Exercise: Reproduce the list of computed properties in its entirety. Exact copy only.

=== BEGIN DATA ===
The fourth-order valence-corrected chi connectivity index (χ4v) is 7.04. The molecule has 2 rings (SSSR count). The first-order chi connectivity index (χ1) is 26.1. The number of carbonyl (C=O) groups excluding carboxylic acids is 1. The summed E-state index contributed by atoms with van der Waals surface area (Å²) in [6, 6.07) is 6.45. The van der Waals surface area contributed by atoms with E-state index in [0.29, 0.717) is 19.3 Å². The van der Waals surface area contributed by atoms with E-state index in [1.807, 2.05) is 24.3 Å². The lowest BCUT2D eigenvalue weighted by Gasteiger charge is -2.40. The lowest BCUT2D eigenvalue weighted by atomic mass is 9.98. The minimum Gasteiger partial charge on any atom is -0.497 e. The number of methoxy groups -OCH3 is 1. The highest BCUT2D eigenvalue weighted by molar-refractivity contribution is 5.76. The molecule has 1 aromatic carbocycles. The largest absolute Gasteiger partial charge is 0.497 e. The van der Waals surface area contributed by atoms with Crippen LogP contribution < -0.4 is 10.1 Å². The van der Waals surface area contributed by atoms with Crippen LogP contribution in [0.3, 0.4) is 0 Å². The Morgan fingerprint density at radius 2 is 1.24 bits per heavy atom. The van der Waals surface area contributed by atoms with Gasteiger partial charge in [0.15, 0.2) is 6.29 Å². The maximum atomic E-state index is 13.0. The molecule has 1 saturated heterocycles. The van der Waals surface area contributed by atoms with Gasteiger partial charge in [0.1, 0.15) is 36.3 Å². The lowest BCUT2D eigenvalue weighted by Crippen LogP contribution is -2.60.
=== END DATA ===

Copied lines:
The fourth-order valence-corrected chi connectivity index (χ4v) is 7.04. The molecule has 2 rings (SSSR count). The first-order chi connectivity index (χ1) is 26.1. The number of carbonyl (C=O) groups excluding carboxylic acids is 1. The summed E-state index contributed by atoms with van der Waals surface area (Å²) in [6, 6.07) is 6.45. The van der Waals surface area contributed by atoms with E-state index in [0.29, 0.717) is 19.3 Å². The van der Waals surface area contributed by atoms with E-state index in [1.807, 2.05) is 24.3 Å². The lowest BCUT2D eigenvalue weighted by Gasteiger charge is -2.40. The lowest BCUT2D eigenvalue weighted by atomic mass is 9.98. The minimum Gasteiger partial charge on any atom is -0.497 e. The number of methoxy groups -OCH3 is 1. The highest BCUT2D eigenvalue weighted by molar-refractivity contribution is 5.76. The molecule has 1 aromatic carbocycles. The largest absolute Gasteiger partial charge is 0.497 e. The van der Waals surface area contributed by atoms with Crippen LogP contribution < -0.4 is 10.1 Å². The van der Waals surface area contributed by atoms with Crippen LogP contribution in [0.3, 0.4) is 0 Å². The Morgan fingerprint density at radius 2 is 1.24 bits per heavy atom. The van der Waals surface area contributed by atoms with Gasteiger partial charge in [0.15, 0.2) is 6.29 Å². The maximum atomic E-state index is 13.0. The molecule has 1 saturated heterocycles. The van der Waals surface area contributed by atoms with Gasteiger partial charge in [0.1, 0.15) is 36.3 Å². The lowest BCUT2D eigenvalue weighted by Crippen LogP contribution is -2.60.